Mike Mills doesn’t always make eye contact while talking over Zoom, looking away, sometimes toward the ground, as he answers my questions. His voice gentle, his comments thoughtful, the 55-year-old filmmaker isn’t being aloof — quite the contrary, there’s a shyness to him that’s rather inviting. He’ll often punctuate his responses with a kindly “Do you know what I mean?” or “Did I answer your question?” as if he’s not sure he’s being helpful. All he wants to do is put you at ease, not entirely comfortable being the center of attention.
It’s no surprise he’s the man responsible for Beginners and 20th Century Women, two of the loveliest, most low-key indie dramas of the last decade or so. The former, which won an Oscar for Christopher Plummer as a father who comes out late in life, was Mills’ intimate way of processing the death of his own dad, who similarly announced to his family during his golden years that he was gay. 20th Century Women, which earned him a screenwriting Oscar nomination, allowed Mills the chance to memorialize his mother, although he’s also said that the film is “a love letter to all the women who raised me.” In his movies, he wears his heart on his sleeve, and during our interview, all you see is that vulnerability and openness — it’s understandable why he occasionally looks away when he talks.
He’s back with another touching film, C’mon C’mon, starring Joaquin Phoenix in his first performance since Joker as Johnny, a single radio journalist who has to step up when his once-close sister Viv (Gaby Hoffmann) needs him to watch over her young son Jesse (Woody Norman) so that she can attend to her ex-husband Paul (Scoot McNairy), whose mental-health struggles have become debilitating. Johnny has no kids of his own, but he and Jesse have a bond, although it will get tested once he has to take the boy with him on his cross-country project interviewing children about their thoughts regarding the future. (Those interview segments feature Phoenix actually talking to kids in different cities, lending C’mon C’mon a documentary element.)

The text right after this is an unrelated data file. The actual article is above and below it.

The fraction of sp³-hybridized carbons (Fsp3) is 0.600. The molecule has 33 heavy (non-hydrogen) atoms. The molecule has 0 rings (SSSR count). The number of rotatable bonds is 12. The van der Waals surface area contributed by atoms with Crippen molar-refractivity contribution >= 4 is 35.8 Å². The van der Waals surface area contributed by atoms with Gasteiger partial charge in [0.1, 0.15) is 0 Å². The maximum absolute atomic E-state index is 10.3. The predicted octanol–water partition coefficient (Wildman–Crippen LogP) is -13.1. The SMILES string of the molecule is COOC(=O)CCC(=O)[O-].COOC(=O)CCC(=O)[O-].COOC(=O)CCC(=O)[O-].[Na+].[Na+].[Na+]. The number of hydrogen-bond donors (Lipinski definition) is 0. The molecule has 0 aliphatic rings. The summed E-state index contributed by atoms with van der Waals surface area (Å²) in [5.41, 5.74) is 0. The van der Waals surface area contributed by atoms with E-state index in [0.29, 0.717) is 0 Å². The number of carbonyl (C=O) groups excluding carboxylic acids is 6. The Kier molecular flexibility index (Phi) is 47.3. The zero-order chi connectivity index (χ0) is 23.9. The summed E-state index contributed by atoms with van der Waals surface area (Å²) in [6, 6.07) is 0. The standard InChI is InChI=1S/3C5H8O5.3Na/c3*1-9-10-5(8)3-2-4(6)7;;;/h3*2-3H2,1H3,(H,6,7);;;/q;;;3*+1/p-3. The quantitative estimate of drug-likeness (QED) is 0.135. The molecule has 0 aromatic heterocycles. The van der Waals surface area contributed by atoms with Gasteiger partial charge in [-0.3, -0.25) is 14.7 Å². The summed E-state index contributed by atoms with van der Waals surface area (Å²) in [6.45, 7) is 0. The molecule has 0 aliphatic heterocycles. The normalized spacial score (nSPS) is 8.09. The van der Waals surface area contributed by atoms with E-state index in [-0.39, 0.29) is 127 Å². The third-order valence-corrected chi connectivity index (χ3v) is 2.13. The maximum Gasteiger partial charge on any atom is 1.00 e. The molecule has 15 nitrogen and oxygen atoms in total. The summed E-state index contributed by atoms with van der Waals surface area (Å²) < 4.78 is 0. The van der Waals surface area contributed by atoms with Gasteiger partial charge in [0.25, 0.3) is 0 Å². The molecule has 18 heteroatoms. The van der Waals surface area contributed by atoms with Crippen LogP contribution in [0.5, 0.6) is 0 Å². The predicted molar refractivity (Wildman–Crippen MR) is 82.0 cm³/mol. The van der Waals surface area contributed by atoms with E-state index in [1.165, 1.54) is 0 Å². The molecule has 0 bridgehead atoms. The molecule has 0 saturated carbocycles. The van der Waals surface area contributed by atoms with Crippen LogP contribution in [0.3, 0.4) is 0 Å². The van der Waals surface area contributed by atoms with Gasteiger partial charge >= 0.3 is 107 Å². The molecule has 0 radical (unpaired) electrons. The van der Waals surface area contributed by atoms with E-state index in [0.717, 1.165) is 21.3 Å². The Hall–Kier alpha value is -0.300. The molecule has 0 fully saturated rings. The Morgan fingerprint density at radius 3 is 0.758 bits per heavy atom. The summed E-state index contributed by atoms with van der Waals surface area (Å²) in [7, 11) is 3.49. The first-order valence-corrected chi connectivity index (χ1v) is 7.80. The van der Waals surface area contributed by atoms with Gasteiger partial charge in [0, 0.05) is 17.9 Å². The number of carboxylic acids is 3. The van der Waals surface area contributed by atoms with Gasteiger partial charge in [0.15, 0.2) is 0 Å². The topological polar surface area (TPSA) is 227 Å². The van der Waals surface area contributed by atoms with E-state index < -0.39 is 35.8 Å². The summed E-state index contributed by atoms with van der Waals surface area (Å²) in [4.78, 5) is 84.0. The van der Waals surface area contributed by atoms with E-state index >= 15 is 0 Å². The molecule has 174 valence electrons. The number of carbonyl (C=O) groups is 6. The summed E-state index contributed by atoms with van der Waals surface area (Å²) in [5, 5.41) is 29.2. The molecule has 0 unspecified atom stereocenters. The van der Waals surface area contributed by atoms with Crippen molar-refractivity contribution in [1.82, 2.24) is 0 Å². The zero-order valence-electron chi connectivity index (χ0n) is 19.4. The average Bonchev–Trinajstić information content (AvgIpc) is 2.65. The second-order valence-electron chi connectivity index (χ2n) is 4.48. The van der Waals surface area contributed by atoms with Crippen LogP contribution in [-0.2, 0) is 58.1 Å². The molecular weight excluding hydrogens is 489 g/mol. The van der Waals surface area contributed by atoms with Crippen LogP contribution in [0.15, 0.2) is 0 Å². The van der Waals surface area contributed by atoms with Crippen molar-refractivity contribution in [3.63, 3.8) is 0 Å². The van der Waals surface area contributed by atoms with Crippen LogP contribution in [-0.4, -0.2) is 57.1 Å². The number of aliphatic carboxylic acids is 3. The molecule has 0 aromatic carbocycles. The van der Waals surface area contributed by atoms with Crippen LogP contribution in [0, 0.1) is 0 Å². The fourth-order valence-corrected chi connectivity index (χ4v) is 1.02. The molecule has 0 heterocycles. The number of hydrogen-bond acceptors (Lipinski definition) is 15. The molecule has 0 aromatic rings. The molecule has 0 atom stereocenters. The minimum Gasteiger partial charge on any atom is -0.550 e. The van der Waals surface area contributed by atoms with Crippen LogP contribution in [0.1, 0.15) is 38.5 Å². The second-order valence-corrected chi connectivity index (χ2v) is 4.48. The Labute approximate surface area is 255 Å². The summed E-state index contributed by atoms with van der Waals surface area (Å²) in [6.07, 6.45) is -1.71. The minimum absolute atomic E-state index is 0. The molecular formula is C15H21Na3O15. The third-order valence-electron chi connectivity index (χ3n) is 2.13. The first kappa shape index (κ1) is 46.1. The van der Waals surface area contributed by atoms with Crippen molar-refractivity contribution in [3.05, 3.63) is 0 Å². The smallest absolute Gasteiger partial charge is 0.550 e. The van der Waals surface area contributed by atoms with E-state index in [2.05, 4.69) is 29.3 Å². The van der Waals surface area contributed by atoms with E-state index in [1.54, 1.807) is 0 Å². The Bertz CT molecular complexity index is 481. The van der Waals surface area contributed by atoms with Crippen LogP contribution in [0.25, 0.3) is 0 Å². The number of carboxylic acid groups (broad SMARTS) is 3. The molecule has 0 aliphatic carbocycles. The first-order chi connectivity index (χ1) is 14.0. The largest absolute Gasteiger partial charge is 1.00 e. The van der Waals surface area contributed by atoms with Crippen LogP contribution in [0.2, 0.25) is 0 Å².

C’mon C’mon is an emotional, funny film, shot in dreamy black-and-white, and it consists mostly of Johnny trying to figure out how the hell to deal with this boy, who’s as opinionated, mercurial, endearing and enraging as an actual nine-year-old. Phoenix, perhaps better known for his prickly, highwire turns in The Master and Joker, is toned down and delicate, playing Johnny as a man with baggage but also a lot of tenderness. As we’ll learn, he and Viv have gone through some difficulties, and this emergency babysitting assignment might end up helping to repair that damage. Yes, Mills has made another personal movie about family, for which he makes no apologies.
His newest film was first inspired by conversations he’d had with his child Hopper — who’s gender-nonconfirming and whose pronouns are they/them — while he was giving them a bath. Struck by Hopper’s observations about the world — “My kid’s a very philosophical person,” Mills tells me — he realized that, as opposed to Beginners and 20th Century Women, this time he wouldn’t be telling a story about a deceased family member but, rather, one right in front of him. But he didn’t want C’mon C’mon just to be about his family — hence the documentary segments, in which other children get to speak up, too. “I just want to honor kids — not just my kid, I want to honor kids,” he explains.
During our conversation, we discussed how making a movie about an uncle ultimately became a movie about fatherhood — and how Phoenix challenged him as a filmmaker. And if you think Mills’ movies are too sentimental, well, he’s here to tell you that he struggles with how emotional he is in real life.
While watching C’mon C’mon, I was thinking that there are so many movies about fatherhood, but very few about unclehood. Was part of the appeal that you got to break out of the predictable father-child template in telling this story?
Yeah, although it started with me observing my kid, me being with my kid — the way that having someone need you and love you and entrust you so deeply, how that transforms you. That spectrum of intimate things — from giving [them] a bath or going to bed with your kid to trying to explain capitalism or trying to explain the world to your kid [laughs] — I like all that a lot.